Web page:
Foreign Minister Nikola Dimitrov told Telma TV’s “Top Tema” that language is not an issue of recognition by states and no one can deny the right to self-determination and self-expression in the 21st century, especially in Europe.
“The 1999 political declaration – Macedonian language in accordance with the Constitution and Bulgarian language in accordance with the Constitution – is used as a language clause in all bilateral agreements. It is also part of the Friendship Treaty. Bulgaria refers to the language clause existing in bilateral relations and it is important to explain it is fully symmetrical and reciprocal. Both languages have the same position in communication,” says Dimitrov.
He says the Macedonian identity and language cannot be negotiated, especially after the signing of the Prespa Agreement, but also because Macedonia cannot give up on those two essential aspects.
“We need both the Macedonian language and the Macedonian identity. They cannot be negotiated, especially after the Prespa Agreement that has closed the process of our UN accession. Our identity card in the UN incorporates, among other things, the Macedonian language. A language is not an issue of recognition by countries. In international law, states recognize other states and governments. But in 21st-century Europe one cannot deny the right of self-expression and self-determination. The Macedonian language is our business,” says Dimitrov.
He also refers to the first intergovernmental conference, which requires Bulgaria’s consent as an EU member.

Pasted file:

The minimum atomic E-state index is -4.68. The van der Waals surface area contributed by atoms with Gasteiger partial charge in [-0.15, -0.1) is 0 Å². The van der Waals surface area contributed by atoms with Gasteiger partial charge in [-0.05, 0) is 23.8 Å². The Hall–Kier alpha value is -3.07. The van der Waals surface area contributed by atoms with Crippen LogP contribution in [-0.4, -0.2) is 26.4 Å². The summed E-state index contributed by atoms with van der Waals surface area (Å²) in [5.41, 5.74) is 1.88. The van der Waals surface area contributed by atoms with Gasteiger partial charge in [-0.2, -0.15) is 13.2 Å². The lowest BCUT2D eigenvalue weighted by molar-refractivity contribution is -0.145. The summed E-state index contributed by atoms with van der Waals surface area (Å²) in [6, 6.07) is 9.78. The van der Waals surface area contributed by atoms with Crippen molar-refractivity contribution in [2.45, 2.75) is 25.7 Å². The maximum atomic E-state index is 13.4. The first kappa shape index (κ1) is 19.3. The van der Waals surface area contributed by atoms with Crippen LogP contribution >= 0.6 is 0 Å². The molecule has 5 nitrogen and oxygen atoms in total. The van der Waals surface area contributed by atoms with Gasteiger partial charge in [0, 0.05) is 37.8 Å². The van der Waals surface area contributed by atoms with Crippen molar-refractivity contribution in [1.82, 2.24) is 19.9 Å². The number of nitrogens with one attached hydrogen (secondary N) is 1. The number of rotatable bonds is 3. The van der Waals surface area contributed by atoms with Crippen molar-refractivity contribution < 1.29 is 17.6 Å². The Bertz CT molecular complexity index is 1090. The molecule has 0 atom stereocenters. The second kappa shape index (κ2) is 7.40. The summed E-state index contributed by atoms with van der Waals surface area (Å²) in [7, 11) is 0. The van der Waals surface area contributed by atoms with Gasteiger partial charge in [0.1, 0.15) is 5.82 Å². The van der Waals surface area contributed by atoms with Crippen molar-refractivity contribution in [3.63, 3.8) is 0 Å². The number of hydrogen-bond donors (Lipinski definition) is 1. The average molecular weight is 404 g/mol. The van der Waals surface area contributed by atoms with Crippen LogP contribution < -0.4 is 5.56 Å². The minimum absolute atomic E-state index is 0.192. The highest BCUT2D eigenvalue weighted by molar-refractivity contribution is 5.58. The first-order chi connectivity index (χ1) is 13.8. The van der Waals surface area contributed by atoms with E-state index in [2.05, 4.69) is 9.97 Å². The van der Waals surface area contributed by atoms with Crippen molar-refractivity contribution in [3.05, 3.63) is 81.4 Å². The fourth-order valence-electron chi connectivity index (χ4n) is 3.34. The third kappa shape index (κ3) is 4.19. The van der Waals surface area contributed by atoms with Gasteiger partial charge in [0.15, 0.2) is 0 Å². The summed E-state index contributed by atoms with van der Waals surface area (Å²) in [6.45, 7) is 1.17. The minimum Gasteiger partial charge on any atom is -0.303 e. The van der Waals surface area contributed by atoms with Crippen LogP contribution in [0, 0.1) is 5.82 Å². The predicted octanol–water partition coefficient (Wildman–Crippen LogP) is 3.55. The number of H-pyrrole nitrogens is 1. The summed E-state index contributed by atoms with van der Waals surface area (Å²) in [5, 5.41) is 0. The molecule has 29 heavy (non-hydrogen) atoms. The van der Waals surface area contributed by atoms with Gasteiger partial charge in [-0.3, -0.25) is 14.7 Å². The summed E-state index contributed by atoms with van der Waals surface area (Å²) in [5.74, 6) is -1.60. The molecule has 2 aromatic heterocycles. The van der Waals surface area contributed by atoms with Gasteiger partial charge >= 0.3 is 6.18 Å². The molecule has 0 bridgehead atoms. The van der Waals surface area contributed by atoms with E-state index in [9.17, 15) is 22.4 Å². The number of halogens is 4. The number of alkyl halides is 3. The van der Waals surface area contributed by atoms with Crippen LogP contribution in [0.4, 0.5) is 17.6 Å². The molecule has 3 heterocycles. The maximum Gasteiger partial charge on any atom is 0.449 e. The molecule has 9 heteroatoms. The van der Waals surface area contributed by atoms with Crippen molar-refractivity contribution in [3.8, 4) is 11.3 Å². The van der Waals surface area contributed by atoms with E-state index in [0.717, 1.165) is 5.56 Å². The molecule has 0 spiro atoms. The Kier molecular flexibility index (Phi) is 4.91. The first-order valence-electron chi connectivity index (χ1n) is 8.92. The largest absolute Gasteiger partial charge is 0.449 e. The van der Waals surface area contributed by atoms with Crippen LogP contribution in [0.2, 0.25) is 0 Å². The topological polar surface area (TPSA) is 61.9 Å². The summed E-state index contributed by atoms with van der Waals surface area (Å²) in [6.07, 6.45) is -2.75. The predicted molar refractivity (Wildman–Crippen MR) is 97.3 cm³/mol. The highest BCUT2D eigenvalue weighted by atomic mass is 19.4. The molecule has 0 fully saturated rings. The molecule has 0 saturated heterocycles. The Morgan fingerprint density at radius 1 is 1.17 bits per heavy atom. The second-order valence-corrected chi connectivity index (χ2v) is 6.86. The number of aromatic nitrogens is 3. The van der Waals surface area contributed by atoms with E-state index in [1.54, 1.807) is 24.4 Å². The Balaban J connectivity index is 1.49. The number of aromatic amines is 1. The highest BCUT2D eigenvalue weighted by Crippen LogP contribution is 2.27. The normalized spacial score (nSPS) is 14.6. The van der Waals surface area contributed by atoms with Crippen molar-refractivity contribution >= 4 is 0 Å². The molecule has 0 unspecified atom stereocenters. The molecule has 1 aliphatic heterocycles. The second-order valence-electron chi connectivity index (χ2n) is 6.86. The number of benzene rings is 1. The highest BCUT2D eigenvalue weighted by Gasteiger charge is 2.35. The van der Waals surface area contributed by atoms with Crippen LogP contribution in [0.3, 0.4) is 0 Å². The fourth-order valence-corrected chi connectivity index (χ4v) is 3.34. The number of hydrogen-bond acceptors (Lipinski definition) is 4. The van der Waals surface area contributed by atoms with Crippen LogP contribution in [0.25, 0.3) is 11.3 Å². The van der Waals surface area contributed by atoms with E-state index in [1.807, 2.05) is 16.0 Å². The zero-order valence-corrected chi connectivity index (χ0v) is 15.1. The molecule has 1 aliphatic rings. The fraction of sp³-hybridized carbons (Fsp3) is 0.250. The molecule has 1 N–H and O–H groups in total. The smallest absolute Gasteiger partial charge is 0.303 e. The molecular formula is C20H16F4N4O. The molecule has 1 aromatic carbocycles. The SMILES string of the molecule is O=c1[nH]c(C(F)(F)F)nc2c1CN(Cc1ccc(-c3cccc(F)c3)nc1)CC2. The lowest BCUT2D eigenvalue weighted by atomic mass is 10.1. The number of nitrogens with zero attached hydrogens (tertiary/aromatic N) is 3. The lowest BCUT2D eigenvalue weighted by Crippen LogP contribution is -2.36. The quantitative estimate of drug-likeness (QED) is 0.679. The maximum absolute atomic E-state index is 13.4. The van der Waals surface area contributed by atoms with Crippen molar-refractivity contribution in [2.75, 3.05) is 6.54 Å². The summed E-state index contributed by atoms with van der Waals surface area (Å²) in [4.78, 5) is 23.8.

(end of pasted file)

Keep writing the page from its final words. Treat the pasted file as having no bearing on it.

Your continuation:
“All EU-level political statements refer to the European values. It would be unthinkable if the process of European integration is some kind of an identity challenge for a country that is part of Europe. We have been a candidate for 15 years, we got the ‘green light’ on March 26, with the support of Bulgaria, which presented its viewpoints on the issue in the minutes of the meeting. Our task is now to come to an understanding that one cannot touch something sacred – language and identity – and to build a joint future. Moreover, the shared history should not divide us but bring us closer. It will be very hard, it will require a lot of work and wisdom. It is impossible to build friendship if you challenge the neighbor’s identity. If Bulgaria’s long-term objective is to be close with North Macedonia, this current challenge moves us further away,” says Dimitrov.
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